Lifehouse

Stanley Climbfall (DreamWorks)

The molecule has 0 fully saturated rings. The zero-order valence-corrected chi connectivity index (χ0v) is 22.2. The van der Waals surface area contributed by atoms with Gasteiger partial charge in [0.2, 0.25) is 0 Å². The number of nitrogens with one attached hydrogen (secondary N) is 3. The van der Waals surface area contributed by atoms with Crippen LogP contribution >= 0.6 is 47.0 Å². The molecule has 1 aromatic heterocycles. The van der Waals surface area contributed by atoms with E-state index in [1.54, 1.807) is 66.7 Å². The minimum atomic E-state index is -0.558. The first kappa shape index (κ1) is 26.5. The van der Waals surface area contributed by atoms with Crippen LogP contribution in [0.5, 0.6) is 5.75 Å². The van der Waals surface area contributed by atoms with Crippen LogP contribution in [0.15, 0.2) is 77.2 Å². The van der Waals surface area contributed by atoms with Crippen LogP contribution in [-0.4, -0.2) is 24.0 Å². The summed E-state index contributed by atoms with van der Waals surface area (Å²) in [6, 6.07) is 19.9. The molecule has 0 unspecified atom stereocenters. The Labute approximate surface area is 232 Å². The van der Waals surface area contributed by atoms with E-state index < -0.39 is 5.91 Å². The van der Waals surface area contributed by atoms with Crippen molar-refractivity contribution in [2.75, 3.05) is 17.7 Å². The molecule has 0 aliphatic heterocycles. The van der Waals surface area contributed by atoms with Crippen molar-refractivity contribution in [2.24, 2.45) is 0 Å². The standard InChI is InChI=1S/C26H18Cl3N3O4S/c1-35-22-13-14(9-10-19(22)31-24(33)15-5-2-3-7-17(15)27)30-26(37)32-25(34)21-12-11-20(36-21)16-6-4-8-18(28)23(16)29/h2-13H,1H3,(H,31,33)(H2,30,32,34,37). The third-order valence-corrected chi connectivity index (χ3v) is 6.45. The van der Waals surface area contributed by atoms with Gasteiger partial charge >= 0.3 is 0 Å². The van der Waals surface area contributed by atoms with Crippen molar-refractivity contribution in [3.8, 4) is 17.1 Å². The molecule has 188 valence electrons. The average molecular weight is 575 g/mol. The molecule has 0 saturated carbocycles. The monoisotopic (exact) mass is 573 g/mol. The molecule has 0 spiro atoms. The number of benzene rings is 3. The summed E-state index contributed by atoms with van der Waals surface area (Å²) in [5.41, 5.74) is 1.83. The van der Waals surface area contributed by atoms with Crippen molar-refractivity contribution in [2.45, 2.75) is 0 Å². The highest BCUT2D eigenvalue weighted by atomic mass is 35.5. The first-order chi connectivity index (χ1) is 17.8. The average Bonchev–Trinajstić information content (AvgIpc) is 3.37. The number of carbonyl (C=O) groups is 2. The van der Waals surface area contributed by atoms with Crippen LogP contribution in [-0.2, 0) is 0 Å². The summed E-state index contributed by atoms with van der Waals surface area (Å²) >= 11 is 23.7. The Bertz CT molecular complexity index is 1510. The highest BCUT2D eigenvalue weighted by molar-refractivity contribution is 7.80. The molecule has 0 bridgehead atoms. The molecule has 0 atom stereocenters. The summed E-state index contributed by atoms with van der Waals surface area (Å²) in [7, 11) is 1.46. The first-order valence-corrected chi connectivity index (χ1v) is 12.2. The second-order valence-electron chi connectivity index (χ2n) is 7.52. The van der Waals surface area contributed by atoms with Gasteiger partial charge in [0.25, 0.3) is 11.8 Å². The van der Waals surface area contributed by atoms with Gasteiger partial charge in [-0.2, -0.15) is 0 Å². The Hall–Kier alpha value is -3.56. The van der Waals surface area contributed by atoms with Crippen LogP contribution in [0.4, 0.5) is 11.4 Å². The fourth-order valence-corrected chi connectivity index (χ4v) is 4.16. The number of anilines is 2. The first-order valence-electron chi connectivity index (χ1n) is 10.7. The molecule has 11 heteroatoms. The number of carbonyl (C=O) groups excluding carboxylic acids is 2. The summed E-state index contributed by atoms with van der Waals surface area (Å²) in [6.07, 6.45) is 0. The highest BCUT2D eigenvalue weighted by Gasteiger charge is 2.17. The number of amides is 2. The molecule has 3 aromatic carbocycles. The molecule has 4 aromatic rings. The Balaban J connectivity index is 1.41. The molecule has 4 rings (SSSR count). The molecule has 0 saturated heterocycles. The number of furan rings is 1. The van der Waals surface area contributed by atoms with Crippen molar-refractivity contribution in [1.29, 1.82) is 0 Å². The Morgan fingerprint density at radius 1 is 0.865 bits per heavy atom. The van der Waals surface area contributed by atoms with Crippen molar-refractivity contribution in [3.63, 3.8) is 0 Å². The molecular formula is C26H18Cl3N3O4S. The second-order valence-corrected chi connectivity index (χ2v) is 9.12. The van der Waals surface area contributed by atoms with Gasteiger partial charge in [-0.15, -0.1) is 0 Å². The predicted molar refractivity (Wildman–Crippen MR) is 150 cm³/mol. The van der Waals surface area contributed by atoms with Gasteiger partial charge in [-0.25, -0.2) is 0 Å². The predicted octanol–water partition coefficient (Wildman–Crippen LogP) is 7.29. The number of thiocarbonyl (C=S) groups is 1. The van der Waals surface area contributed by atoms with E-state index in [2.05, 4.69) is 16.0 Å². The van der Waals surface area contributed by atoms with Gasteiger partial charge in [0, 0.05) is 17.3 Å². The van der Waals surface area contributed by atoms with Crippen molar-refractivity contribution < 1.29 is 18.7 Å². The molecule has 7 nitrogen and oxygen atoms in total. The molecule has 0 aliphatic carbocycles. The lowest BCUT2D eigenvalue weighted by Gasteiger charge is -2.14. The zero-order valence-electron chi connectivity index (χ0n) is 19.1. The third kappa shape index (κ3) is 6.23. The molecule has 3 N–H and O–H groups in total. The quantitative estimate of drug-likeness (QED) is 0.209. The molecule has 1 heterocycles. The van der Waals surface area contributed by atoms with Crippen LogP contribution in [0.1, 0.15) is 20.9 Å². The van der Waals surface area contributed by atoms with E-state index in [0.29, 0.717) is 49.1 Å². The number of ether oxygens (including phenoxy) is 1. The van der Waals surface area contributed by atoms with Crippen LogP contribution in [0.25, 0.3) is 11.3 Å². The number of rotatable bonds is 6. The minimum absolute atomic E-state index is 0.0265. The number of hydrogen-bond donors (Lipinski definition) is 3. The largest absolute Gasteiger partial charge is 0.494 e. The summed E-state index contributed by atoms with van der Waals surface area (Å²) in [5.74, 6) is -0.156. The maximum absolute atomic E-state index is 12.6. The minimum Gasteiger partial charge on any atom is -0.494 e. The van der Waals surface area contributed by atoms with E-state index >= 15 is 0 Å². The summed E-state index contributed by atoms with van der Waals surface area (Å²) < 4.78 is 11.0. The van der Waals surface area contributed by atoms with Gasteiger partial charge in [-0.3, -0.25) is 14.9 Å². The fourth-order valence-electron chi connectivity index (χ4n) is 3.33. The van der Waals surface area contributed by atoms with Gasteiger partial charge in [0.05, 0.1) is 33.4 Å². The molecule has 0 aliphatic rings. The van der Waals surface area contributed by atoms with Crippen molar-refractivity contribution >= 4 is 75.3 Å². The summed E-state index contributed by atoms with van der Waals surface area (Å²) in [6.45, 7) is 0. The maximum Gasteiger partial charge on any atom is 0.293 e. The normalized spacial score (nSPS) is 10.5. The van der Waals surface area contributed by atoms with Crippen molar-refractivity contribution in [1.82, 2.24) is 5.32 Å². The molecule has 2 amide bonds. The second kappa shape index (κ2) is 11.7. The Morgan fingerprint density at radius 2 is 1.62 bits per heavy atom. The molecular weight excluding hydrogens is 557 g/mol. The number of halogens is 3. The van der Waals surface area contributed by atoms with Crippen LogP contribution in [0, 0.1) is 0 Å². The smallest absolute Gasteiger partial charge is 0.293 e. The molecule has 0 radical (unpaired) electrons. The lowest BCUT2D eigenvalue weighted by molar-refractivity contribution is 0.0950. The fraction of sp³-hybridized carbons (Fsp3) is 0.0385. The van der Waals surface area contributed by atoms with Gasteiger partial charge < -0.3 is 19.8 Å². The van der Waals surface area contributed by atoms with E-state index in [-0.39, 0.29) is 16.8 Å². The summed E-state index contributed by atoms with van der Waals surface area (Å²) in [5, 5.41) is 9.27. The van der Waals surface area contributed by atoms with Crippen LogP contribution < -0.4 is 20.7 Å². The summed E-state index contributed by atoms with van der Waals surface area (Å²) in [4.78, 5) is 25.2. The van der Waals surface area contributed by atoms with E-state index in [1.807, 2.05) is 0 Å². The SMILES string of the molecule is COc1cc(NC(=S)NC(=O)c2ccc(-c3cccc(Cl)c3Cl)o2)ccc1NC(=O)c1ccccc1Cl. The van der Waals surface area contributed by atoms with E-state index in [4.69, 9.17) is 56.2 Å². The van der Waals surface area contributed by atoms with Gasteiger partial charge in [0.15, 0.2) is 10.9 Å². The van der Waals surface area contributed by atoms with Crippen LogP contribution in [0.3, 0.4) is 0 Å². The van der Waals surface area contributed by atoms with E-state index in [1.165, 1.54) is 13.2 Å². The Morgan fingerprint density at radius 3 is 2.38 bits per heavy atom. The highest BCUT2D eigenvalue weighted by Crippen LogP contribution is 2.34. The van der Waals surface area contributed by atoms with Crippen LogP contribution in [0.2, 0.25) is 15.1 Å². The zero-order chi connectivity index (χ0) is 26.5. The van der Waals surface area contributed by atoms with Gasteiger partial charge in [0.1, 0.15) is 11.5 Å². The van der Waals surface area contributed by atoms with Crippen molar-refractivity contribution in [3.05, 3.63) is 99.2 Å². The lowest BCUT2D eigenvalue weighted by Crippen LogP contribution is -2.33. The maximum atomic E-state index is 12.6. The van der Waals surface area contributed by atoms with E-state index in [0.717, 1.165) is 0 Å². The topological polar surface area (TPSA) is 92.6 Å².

Remember earnest Pennsylvania Dutch Country rockers Live? Jason Wade does, and he's built a career around the memory to prove it. On Stanley Climbfall, Wade's band Lifehouse's second album, he resurrects the idea, once championed by Live in songs with titles like "The Beauty of Gray," that muscular alt-rock can give voice to more than slacker apathy or broken puppy love or pop-culture obscurantism. Naturally, that means Wade's songs are about spiritual starvation and the quest for something real (that old brown shoe of rock rectitude). Sometimes it actually makes for a convincing rejoinder to the lazy indifference on the charts: "Everything in the world was falling through," Wade wails with genuine deep-voiced worry on "Wash," pretty much "Paranoid Android" for dummies, "All I knew was to look to you." More often, though, as on lead single "Spin," the singer's overworked virtue (and his band's insistence on a Creed-styled bombast that never once relents) extinguishes the spark they've got--they run a perfectly manufactured groove into the ground with a minute-long outro of the same vaguely Eastern noodling Alanis Morissette used in "Uninvited" to remind us that she'd been to India and had a nice time. "Pain lies on the riverside," Live once warned; sometimes it helps to just go with the flow.

 
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